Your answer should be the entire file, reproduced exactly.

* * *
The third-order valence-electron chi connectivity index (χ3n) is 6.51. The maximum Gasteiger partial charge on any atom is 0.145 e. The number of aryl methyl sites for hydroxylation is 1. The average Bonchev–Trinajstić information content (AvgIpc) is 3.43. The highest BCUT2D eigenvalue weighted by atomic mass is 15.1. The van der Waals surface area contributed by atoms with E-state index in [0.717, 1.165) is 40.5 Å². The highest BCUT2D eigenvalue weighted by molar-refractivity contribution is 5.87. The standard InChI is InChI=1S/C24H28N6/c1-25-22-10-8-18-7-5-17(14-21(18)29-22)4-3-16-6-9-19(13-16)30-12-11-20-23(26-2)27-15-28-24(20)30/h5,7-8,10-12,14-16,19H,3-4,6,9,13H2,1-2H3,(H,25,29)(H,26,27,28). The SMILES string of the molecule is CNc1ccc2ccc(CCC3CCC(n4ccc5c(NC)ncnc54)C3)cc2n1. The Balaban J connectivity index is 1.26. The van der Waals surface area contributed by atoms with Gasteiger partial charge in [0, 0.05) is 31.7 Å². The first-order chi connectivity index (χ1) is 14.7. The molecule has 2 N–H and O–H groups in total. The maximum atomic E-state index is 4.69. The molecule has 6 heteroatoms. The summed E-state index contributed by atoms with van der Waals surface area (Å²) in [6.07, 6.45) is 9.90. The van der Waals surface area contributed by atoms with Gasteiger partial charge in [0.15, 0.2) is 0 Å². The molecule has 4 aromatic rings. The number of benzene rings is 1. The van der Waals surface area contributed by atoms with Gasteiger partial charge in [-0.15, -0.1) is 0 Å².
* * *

The third-order valence-electron chi connectivity index (χ3n) is 6.51. The maximum Gasteiger partial charge on any atom is 0.145 e. The number of aryl methyl sites for hydroxylation is 1. The average Bonchev–Trinajstić information content (AvgIpc) is 3.43. The highest BCUT2D eigenvalue weighted by atomic mass is 15.1. The van der Waals surface area contributed by atoms with E-state index in [0.717, 1.165) is 40.5 Å². The highest BCUT2D eigenvalue weighted by molar-refractivity contribution is 5.87. The standard InChI is InChI=1S/C24H28N6/c1-25-22-10-8-18-7-5-17(14-21(18)29-22)4-3-16-6-9-19(13-16)30-12-11-20-23(26-2)27-15-28-24(20)30/h5,7-8,10-12,14-16,19H,3-4,6,9,13H2,1-2H3,(H,25,29)(H,26,27,28). The SMILES string of the molecule is CNc1ccc2ccc(CCC3CCC(n4ccc5c(NC)ncnc54)C3)cc2n1. The Balaban J connectivity index is 1.26. The van der Waals surface area contributed by atoms with Gasteiger partial charge in [0, 0.05) is 31.7 Å². The first-order chi connectivity index (χ1) is 14.7. The molecule has 2 N–H and O–H groups in total. The maximum atomic E-state index is 4.69. The molecule has 6 heteroatoms. The summed E-state index contributed by atoms with van der Waals surface area (Å²) in [6.07, 6.45) is 9.90. The van der Waals surface area contributed by atoms with Gasteiger partial charge in [0.15, 0.2) is 0 Å². The molecule has 4 aromatic rings. The number of benzene rings is 1. The van der Waals surface area contributed by atoms with Gasteiger partial charge in [-0.15, -0.1) is 0 Å².